2004 Denver Annual Meeting (November 7–10, 2004)

Paper No. 4
Presentation Time: 8:45 AM


CATLOS, Elizabeth J.1, DUBEY, Chandra S.2 and MARSTON, Richard A.1, (1)School of Geology, Oklahoma State Univ, 105 Noble Research Center, Stillwater, OK 74078, (2)Department of Geology, Univ of Delhi, Delhi, 110007, India, catlos@okstate.edu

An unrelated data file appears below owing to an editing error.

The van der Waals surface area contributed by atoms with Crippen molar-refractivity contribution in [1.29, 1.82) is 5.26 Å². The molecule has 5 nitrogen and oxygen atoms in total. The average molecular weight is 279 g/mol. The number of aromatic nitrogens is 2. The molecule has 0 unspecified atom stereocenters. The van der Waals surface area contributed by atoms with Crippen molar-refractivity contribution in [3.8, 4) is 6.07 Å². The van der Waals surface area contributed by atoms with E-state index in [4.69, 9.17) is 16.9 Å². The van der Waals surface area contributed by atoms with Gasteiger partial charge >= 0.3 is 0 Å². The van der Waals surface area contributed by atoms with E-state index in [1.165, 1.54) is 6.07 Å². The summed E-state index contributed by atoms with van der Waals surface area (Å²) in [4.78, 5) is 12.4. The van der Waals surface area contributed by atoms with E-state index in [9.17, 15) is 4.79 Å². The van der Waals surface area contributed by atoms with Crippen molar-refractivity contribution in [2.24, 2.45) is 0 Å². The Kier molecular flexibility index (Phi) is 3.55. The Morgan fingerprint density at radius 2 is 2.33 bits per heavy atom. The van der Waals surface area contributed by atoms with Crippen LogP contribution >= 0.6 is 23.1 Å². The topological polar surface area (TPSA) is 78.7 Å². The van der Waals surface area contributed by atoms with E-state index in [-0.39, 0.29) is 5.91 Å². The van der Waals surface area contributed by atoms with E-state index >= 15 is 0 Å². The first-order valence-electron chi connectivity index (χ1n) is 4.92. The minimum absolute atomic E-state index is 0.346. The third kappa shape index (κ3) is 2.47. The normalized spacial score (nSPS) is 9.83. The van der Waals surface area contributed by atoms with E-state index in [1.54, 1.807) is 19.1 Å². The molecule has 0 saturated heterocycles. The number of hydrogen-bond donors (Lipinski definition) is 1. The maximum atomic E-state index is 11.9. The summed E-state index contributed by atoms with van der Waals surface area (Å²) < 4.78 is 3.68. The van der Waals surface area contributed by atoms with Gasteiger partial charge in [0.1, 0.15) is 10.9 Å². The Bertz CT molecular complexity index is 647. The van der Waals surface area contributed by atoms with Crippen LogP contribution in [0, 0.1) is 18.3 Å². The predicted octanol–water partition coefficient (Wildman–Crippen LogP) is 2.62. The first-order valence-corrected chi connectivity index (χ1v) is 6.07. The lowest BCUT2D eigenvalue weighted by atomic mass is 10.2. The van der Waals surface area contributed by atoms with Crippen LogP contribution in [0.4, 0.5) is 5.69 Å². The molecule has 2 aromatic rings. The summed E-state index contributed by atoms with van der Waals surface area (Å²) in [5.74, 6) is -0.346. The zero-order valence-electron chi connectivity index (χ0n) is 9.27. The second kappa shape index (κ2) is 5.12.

The Himalayas are composed of roughly parallel, crustal-scale fault systems separating similar lithologies. The Indus Tsangpo Suture juxtaposes Indian shelf sediments (Tethys Formation) against Asian rocks; the South Tibetan Detachment separates the Tethys from Greater Himalayan gneisses. The Greater Himalaya are thrust over the Lesser Himalaya along the Main Central Thrust (MCT). Farther south, the Main Boundary Thrust (MBT) separates the Lesser Himalaya from Neogene molasse, the Siwalik Formation. South of the MBT, the Main Frontal Thrust (MFT) separates the Siwalik from the Indo-Gangetic Plains. Two chains of granites intrude the Tethys and upper structural levels of the Greater Himalaya. The synchronous nature of the emplacement of these granites and metamorphic events recorded by the Greater Himalaya support the idea that models for Himalayan convergence at one location are readily exportable to the entire range. To test the idea that rocks directly beneath the MCT experienced similar metamorphic conditions along strike, we obtained P-T data from Lesser Himalayan garnet-bearing assemblages in NW India and compared them to those reported ~600 km east in central Nepal. In central Nepal, the rocks follow progressive pattern of inverted metamorphism, recording 600-700°C and 7-10 kbar directly beneath the MCT and 550-600°C and 5-6 kbar at deeper structural levels. Lesser Himalayan samples in NW India do not show this progressive inverted metamorphism, instead recording 530±25°C and 5.6±0.8 kbar at the MCT, with X-ray element garnet maps of structurally deeper samples showing significant diffusive zoning and polymetamorphism. These results, along with observations that Lesser Himalayan monazites crystallized in the Pliocene in NW India and central Nepal, but only by the Late Miocene in eastern Nepal and Sikkim, suggest that the boundary conditions controlling the evolution of the MCT since the Early Miocene may have changed along strike.